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In MY opinion, weakness and loss of power creates an atmosphere that could be used positively. Hamas, part of the Muslim Brotherhood clan, has lost partners in Syria, Egypt, Iraq. Qatar, the main sponsors of the Brotherhood (and Barcelona FC – and trying to take over Liverpool FC) is losing influence – rival Gulf States recently withdrew their ambassadors to protest Qatar’s continuing support for terrorism.

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This may be the time to help open the doors to a) Hamas/Fatah reconciliation, and b) recognition of Israel as  Jewish state.

Gotta have hope.

Lawrence then reminds us (we don’t need reminding, but the rest of the World certainly does) that we stalked and captured a ship carrying Iranian missiles, rockets etc. from Syria, via everywhere and Egypt, destined for Gaza. (I’m very proud that my nephew was one of the commanders involved).

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Then we accidentally shot a Jordanian judge on the border – another story…

And, fast becoming the major story in Israel, the battle with the ultra religious continues. One story was the mayoral elections is a town called Beit Shemesh, between Tel Aviv and Jerusalem. The original election, a few months ago, was won by the ‘Haredi’ candidate, Moshe Abutbul (more religious). Eli Cohen (less religious) lost.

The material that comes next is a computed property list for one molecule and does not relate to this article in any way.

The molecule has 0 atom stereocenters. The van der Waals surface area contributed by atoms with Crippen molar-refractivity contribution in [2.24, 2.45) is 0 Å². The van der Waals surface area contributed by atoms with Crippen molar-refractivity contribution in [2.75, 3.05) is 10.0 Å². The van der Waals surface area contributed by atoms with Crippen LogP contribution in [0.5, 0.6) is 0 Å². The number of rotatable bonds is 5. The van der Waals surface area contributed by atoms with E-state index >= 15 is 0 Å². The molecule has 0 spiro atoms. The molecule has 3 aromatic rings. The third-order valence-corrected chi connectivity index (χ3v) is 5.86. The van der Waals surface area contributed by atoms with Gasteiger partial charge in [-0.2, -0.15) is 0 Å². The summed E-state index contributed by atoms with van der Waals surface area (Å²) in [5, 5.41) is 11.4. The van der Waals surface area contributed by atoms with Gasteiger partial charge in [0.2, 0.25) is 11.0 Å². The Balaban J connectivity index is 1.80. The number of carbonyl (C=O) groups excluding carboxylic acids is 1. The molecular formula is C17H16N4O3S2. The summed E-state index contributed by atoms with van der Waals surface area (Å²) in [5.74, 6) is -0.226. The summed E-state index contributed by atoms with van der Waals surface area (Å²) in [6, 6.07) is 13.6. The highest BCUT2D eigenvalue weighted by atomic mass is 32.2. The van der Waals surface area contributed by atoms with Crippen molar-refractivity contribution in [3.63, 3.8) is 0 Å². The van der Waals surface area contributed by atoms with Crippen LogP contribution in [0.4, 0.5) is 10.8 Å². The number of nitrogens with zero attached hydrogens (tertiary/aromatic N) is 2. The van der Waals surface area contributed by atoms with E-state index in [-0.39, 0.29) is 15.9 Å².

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There was found to be some vote-tampering, and the election was re-held last week. High turn-out, and the result was repeated – again very close.

Many in the town fear that, despite the split in the town being almost 50/50, more religious laws and customs will be filtered in.

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Beit Shemesh has become a symbol of one of the most serious problems facing this tiny country. Geo-politics, and the power of the religious.

Officially, state and religious affairs are supposed to be separate – but think again.

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A hope is that the current coalition. now 1 year in power, can introduce more laws – and atmosphere – that will make co-habitation between the two more ‘acceptable’.